Andrew Krug | Apr 13 2012 06:30 PM
A few months ago, my friend +Nick Crawford and I were pontificating on the future direction that Android, Google’s cell-phone operating system, might take in the future. We eventually found ourselves speaking about life-caching. Nick referenced a book named “Future Files: A History of the Next 50 Years” by futurist Richard Watson. In his book, Watson speaks about an idea called “life-caching.” The concept is that essentially everything you do, every conversation you have, every place you go, everything you look at – literally everything – will be cached for indexing and at your fingertips to reference at a later date.
Almost prophetically, in the last month, reports started to surface about something called “Google Glasses”. Recently we have seen promotional videos and photos of Sergey Brin wearing them in public. Google Glasses, now named “Project Glass” seems like a very real possibility. If you have not had a chance to view the promotional video check it out here.
These “Google Glasses” allegedly communicate directly with the “Cloud” over IP. From the video they seem to be focused on an augmented reality experience with an included front-facing camera. It looks like Richard Watson might be on to something.
Let me be clear about one thing. There is zero evidence that these glasses cache or save anything without explicitly being directed to do so… currently.
However, the possibility of life-caching IS a reality. There are some important questions that need to be addressed if this technology comes to fruition. Would you want to record every conversation you ever had if you could? What about corporate laws? There is legal precedence about personal email being sent using company assets. Granted, the device and the world wide web connection would be paid for personally. It still does not address if the conversations you have at work, during work hours, are property of the company you work for or yourself?
What about expectation of privacy? If you are on private property that you do not own, would you need the consent of individuals present to record them? If one could selectively turn the caching on and off would you be willing to adopt the technology? Could there be a “Do Not Record” database or list? If John Smith is on this list and his likeness, voice, email address, or personal information appear to Google Glass, could they act like the Nixon tapes and stop recording or using the data creating a gap?
What are the ramifications if your every location was recorded? Technically that already occurs passively through our carriers. Actively it occurs through apps like Google Latitude. However, there is a difference as no video or audio recordings of our journey from point to point is recorded by those two sources.
Again, this is all a leap of the imagination based on what we’ve seen through a easy promotional video. However, in 50 years, chips, memory, and technology will be cheaper, faster, and smaller. Perhaps the MPEG15 standard would make creating and storing video content trivial due to compression techniques that have yet to be developed.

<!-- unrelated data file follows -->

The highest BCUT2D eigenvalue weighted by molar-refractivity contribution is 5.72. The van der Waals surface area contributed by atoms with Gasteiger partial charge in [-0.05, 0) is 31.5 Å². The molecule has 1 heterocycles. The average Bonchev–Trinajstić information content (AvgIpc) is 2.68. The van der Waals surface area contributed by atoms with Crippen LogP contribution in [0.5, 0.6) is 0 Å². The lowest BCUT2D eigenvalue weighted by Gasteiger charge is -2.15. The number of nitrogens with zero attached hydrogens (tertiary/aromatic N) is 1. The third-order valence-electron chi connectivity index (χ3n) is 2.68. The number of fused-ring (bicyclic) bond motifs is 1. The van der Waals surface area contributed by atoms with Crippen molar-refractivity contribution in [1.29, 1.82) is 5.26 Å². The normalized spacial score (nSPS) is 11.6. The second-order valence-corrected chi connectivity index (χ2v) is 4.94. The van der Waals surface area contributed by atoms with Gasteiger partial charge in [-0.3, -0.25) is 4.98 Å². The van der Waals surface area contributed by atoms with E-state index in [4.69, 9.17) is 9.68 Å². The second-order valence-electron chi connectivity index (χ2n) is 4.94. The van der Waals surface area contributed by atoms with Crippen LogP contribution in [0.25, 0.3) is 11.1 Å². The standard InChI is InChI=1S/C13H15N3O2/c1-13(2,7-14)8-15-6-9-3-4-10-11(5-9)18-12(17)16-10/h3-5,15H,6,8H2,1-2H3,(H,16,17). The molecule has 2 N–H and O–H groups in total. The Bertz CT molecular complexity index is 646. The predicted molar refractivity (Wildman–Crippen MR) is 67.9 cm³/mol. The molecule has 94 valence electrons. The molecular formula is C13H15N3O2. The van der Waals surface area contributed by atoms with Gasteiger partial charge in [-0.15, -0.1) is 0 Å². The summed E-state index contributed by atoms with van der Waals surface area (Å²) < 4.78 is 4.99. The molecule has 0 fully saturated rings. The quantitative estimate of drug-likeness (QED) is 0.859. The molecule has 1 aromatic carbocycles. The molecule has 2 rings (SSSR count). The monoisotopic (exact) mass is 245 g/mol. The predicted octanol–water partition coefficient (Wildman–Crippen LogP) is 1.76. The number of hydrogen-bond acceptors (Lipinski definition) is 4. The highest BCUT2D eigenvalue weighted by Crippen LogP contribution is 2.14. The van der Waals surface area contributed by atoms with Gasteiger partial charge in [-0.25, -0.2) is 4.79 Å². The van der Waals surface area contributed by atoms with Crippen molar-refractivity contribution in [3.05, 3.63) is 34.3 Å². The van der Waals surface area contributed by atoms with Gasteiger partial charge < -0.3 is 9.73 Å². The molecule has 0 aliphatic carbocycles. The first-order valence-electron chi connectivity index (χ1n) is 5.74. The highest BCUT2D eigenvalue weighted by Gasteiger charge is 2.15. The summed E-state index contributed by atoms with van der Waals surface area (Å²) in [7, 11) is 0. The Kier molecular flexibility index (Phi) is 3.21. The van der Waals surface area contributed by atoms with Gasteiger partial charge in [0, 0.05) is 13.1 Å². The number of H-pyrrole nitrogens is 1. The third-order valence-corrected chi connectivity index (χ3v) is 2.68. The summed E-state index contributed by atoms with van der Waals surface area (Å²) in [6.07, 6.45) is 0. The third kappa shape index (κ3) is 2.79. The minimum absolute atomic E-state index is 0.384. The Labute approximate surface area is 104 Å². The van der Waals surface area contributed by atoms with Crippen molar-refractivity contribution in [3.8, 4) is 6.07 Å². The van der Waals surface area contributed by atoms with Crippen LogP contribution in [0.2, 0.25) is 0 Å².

More importantly, could your location information be used against you in a court of law? Suppose your public profile showed you were a block away from where a crime was committed. Could law enforcement have probable cause to obtain a warrant to obtain your life-cached information?
Here’s a potential “what if” that life-caching could make possible: While walking down the street, in your peripheral vision you record a crime with your glasses. You may not even realize it if you are looking at the center of the scene. Even if you do not have video of the actual crime, you may have video of the get-away vehicle. Could the police compel you with a search warrant to turn over video if they knew you were in the vicinity at the time the crime was committed?
To make life-caching a reality, the only real bottle neck at this point is a cloud service with enough storage. The connections via 4G are fast enough. We currently can stream live video, instantly upload pictures, and record our own locations with our existing mobile phones. There is just no single service that will store it all via a 24/7 stream. Future connections to this hypothetical server will become even faster when true 4G “LTE-Advanced” is rolled out. Another problem, besides where to store all of that data, is more importantly how to index it for use later. If only a company with search and indexing expertise were behind Google Glass…
Again, I realize we are a ways off from true life-caching as I or Richard Watson describe it. However, the questions need to be asked this day to prepare ourselves for when the answers will be required tomorrow. This type of technology and service will eventually find its way to market. It may not be a collective service package for 5, 10 or 50 years. Assuming the Mayans are wrong, it will occur at some point in the human/technology evolution. I for one would welcome some form of this. I can tell you that as a married dad of two it might lessen the amount of disagreements in my house. As I get older, I also find myself writing things down on more and more sticky notes. Life-caching; think about it.
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Submited at Saturday, April 14th, 2012 at 3:00 pm on Uncategorized by hilman
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